JIS News

The Statistical Institute of Jamaica (STATIN) is undertaking a review of the legislative framework in which the national statistics system operates, and members of the public are being invited to contribute to the process.
A Green Paper titled ‘Quality Statistics – An Imperative for Jamaica’ was tabled in the House of Representatives earlier this week, which looks at the recommendations and proposals that have been made regarding amendments to facilitate a more reliable system.
The document invites public participation and consultation in the process of improving the quality of and building trust in official statistics through a review of the Statistics Act; the development of a coordinating mechanism for national statistics, and obtaining views on how STATIN can improve the delivery of its service and products to the public and private sectors.
According to the paper, “good quality statistics are essential as they paint an objective picture of the state of the economic, social and environmental conditions of the country.they enable comparisons with the past and set the framework for the future”. It said further that, “good statistics are required by the government to balance their books”, through the budgetary process, evaluate the impact of the policies that have been implemented and to determine the areas of greatest need for intervention”.
Statistical information is used by businesses that make decisions on the levels of investments to be made, the types of industry in which to invest and on the levels of employment based on data relating to the economy.
In addition, individuals use the information to make personal decisions such as where to live, how to invest and where to work.
“It is imperative therefore that the users of the information that is produced within the Jamaican statistical system have the greatest confidence and trust in those data that are considered as official statistics. Confidence and trust in the system can only be achieved if the statistics are produced in accordance with the acceptable international framework and standards,” the Paper said.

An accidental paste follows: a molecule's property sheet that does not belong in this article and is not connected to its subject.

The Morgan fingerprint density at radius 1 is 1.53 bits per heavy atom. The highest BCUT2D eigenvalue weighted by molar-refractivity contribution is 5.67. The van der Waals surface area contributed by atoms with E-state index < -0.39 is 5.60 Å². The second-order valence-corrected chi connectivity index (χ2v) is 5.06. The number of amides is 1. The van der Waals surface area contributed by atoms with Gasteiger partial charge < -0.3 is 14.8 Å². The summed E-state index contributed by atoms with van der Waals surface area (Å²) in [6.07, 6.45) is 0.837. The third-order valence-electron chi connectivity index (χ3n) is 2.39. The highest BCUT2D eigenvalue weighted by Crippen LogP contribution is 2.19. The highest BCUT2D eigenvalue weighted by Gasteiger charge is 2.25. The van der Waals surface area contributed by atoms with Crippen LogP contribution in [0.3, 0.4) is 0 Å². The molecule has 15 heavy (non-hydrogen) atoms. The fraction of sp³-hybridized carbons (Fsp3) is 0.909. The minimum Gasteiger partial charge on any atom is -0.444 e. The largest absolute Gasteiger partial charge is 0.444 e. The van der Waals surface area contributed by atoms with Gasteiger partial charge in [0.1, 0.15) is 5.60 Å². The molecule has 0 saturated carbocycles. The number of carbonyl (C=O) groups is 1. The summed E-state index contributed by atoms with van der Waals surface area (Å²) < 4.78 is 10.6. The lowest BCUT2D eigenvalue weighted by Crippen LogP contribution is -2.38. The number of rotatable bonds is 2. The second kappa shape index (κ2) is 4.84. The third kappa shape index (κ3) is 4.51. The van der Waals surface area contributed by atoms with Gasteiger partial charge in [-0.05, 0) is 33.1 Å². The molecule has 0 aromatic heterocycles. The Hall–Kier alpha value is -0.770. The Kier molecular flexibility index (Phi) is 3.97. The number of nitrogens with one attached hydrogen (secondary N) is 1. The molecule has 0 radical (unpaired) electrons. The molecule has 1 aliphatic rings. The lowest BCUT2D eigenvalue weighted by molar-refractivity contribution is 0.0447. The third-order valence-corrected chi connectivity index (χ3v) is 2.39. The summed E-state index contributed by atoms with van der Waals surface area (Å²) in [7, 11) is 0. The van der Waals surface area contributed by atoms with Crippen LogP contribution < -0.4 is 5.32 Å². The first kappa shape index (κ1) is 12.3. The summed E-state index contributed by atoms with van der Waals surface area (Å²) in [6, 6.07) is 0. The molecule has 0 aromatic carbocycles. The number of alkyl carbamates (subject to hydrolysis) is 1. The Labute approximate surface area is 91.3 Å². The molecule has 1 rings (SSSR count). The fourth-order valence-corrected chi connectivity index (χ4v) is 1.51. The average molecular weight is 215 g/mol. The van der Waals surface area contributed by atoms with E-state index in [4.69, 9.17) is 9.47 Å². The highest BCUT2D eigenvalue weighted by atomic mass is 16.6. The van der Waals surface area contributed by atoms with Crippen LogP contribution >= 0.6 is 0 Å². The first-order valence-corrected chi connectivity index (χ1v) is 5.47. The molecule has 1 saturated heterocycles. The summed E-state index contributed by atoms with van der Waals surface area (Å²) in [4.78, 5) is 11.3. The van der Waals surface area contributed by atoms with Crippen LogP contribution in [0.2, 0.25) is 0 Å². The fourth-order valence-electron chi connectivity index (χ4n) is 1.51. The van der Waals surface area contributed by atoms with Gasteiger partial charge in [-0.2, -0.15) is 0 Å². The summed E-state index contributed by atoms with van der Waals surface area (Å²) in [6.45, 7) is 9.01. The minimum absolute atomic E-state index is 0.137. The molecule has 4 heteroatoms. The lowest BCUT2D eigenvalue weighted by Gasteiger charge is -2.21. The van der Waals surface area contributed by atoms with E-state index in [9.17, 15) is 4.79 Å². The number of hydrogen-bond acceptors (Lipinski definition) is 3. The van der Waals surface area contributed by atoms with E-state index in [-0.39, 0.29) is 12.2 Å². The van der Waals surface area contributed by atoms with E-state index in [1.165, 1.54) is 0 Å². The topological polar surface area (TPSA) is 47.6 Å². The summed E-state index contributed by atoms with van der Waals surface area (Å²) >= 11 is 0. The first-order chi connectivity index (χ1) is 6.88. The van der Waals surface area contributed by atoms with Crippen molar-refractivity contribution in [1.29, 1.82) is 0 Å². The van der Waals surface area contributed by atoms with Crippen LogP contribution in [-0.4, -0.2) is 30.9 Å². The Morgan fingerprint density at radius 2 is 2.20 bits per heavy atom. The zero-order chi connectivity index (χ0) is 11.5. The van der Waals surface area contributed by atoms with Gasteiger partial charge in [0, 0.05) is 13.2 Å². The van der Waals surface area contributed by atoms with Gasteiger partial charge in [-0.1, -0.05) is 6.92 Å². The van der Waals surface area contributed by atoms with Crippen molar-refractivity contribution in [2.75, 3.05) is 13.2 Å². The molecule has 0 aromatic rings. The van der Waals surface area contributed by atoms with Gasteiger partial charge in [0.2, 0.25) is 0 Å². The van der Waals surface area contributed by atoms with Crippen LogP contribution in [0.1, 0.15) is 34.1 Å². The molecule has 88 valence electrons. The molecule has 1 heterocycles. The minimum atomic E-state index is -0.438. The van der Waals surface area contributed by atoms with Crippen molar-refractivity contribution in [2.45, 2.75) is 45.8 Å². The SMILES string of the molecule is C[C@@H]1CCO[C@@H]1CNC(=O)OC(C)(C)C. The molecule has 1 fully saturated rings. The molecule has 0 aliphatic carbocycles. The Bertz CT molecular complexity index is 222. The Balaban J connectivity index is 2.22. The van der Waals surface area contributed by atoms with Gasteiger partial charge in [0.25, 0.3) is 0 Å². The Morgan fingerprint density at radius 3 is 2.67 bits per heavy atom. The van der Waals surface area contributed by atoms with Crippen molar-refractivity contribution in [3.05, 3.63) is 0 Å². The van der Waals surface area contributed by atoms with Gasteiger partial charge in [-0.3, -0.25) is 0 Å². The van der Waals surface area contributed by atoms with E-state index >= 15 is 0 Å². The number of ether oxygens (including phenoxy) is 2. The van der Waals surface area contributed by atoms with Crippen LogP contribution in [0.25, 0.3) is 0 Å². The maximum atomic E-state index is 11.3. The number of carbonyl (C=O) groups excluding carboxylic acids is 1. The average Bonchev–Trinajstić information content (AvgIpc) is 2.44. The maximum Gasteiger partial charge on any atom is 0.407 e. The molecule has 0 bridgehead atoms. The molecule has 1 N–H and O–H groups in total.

STATIN is the primary provider of statistical data in the country and is responsible for the collection of data, the processing and analysis of the data and the publishing of statistical information. Such data informs policy decisions made by the government, businesses and the community as a whole.
The development, ongoing production and analysis of standards are done according to established methodologies and classifications. The statistics are produced in accordance with the United Nations Fundamental Principles of Official Statistics and other international guidelines and recommendations.
Outlining its analysis of the provisions contained in the Act, the Paper concluded, among other things, that while the amended Act of 1984 provided STATIN with powers to collect information under a large number of specified topics, penalties for persons, who refuse to supply information were inadequate.
It has been recommended that the Institute attempts to have the law amended to allow for substantially increased maximum penalties and to provide that maximum penalties be the subject of ministerial approval to allow for flexibility over time, taking into account inflation movements.
The Paper also stated that the Act should specifically provide for access to information from official agencies and that it would be “desirable for the legislation, to emphasize that information is collected for statistical purpose only and that individual data records must not be released to other official agencies”.
More specific coordination responsibilities are required in the legislation, the document said, in order to provide more compatible datasets and reduce duplication of effort and that STATIN should be given responsibility for promoting national standards and developing and maintaining a coordinated national statistical programme.
The Paper points out that the argument for supremacy of the Act, to deal with possible conflicts was important, as STATIN has on occasion been requested to provide public agencies investigating trade matters, information relating to businesses they are investigating and refusal by the Institute has been met by threats of legal action under their constituent enactments.
Analysis revealed that there are several departments of government, ministries and agencies involved in the collection and dissemination of statistical information and while STATIN was generally regarded as professional, independent and objective, there are some areas within the system where the quality of data can be improved.
The Paper also examined some jurisdictions, which have addressed similar concerns through the establishment of advisory bodies. Among these jurisdictions were the United Kingdom, South Africa, and Namibia.
The public is being invited to submit comments and proposals on the issues discussed in the Green Paper, copies of which are availabe at STATIN. Comments must be forwarded by November 20, 2005 to Quality Statistics, Statistical Institute of Jamaica, 7 Cecelio Avenue, Kingston 10 or email to: info@statinja.com.

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